For decades after America won its independence from Great Britain, many of its people still lacked basic rights. The drive for woman suffrage was formalized at the 1848 women's rights convention in Seneca Falls, New York, but not until 1920 (with the ratification of the nineteenth amendment to the Constitution) did women have the right to vote. This mural depicts a 1917 suffrage parade in New York. Anna Howard Shaw, in cap and gown, leads the parade in New York, and at the right is Carrie Chapman Catt, president of the National American Woman Suffrage Association.
Left: Jeanette Rankin of Montana, the first woman elected to the House of Representatives, is depicted.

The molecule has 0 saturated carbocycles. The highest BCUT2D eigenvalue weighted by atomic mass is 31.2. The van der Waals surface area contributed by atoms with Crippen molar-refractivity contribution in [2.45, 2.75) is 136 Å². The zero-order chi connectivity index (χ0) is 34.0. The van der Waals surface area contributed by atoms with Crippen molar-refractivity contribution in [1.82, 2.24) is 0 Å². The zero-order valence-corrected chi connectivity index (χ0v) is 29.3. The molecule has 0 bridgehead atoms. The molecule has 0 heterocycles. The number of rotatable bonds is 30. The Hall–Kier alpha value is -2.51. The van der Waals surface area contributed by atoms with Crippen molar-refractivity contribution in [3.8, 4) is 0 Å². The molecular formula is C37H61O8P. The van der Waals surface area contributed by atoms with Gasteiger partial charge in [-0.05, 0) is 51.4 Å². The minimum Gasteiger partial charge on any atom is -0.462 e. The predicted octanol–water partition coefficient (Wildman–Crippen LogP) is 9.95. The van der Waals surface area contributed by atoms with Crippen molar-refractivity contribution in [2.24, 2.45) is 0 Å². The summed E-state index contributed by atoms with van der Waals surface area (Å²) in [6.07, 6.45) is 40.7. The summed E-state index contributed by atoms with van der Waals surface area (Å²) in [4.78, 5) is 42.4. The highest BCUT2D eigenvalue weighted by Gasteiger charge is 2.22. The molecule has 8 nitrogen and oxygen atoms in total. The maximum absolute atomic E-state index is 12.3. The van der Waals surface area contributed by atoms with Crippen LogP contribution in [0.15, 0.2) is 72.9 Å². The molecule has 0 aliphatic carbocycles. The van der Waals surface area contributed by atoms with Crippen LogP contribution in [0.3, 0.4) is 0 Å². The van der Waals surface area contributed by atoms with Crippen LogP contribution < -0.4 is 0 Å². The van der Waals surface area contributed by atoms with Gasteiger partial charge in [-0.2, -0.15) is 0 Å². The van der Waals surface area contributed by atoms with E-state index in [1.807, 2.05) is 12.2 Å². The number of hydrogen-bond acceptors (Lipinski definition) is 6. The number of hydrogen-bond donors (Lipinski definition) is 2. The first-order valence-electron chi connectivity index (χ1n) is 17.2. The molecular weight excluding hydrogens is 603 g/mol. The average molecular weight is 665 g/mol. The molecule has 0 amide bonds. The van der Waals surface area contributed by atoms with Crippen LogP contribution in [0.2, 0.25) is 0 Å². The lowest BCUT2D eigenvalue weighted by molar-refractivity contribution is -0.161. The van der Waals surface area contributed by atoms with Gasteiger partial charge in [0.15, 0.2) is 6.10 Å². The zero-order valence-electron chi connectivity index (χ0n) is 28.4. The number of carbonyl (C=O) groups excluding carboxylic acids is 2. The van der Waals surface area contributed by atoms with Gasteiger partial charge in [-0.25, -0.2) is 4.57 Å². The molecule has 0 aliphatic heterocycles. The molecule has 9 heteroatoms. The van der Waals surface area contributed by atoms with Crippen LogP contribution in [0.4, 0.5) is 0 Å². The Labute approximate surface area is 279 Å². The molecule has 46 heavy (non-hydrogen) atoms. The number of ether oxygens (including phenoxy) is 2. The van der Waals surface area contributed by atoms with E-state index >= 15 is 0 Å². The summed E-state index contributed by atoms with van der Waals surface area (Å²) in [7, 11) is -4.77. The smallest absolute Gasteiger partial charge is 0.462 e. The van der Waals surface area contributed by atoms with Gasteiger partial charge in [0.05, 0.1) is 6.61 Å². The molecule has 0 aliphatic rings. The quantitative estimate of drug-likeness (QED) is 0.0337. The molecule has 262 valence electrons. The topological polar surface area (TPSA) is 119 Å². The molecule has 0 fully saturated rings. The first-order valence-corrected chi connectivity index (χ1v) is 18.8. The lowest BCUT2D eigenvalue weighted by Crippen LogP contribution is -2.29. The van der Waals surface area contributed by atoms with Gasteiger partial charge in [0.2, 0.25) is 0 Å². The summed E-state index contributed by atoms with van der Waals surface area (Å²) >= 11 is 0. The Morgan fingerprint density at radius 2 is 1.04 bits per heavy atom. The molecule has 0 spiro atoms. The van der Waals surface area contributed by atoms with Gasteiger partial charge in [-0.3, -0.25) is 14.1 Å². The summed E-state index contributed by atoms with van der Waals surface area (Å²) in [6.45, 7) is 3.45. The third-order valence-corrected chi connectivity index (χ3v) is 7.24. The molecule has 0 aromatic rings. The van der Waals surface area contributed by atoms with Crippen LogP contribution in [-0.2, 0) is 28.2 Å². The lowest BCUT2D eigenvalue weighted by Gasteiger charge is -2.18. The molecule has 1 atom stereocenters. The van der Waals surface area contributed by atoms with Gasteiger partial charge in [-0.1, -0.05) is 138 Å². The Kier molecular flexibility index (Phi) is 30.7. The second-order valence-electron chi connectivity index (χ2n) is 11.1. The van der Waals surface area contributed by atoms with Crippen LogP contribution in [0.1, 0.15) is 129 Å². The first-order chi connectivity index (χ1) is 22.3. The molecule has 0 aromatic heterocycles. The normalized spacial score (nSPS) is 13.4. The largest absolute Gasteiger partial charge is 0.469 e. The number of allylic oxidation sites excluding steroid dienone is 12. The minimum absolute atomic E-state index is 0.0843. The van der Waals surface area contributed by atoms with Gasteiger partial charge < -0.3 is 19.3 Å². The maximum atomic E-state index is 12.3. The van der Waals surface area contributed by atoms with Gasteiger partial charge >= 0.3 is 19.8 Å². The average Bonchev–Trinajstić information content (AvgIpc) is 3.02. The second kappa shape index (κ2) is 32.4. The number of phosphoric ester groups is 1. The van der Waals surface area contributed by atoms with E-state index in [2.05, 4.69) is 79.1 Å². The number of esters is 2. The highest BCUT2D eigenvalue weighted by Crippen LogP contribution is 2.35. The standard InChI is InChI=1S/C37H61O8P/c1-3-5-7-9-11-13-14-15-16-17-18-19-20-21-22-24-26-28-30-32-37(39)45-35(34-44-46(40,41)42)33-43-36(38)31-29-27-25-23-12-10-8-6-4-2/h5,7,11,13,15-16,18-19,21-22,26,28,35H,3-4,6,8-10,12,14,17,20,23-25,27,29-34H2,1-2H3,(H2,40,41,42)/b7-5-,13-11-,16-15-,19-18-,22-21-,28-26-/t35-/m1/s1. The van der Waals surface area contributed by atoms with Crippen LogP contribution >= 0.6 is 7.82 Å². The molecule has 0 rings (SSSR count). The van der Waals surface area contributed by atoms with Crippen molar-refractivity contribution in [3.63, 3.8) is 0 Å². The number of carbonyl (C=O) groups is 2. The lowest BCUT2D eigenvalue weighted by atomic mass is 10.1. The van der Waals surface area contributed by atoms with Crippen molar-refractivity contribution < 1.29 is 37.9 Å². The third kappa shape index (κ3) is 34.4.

Right: Joseph H. Rainey of South Carolina, the first African American elected to the House of Representatives, is shown.
About the Cox Corridors Murals
The first floor of the U.S. Capitol's House wing is elaborately decorated with wall and ceiling murals by artist Allyn Cox. The central east-west corridor is referred to as the Great Experiment Hall because it chronicles in 16 murals the legislative milestones of three centuries, from the signing of the Mayflower Compact in 1629 to the enactment of women's suffrage in 1920.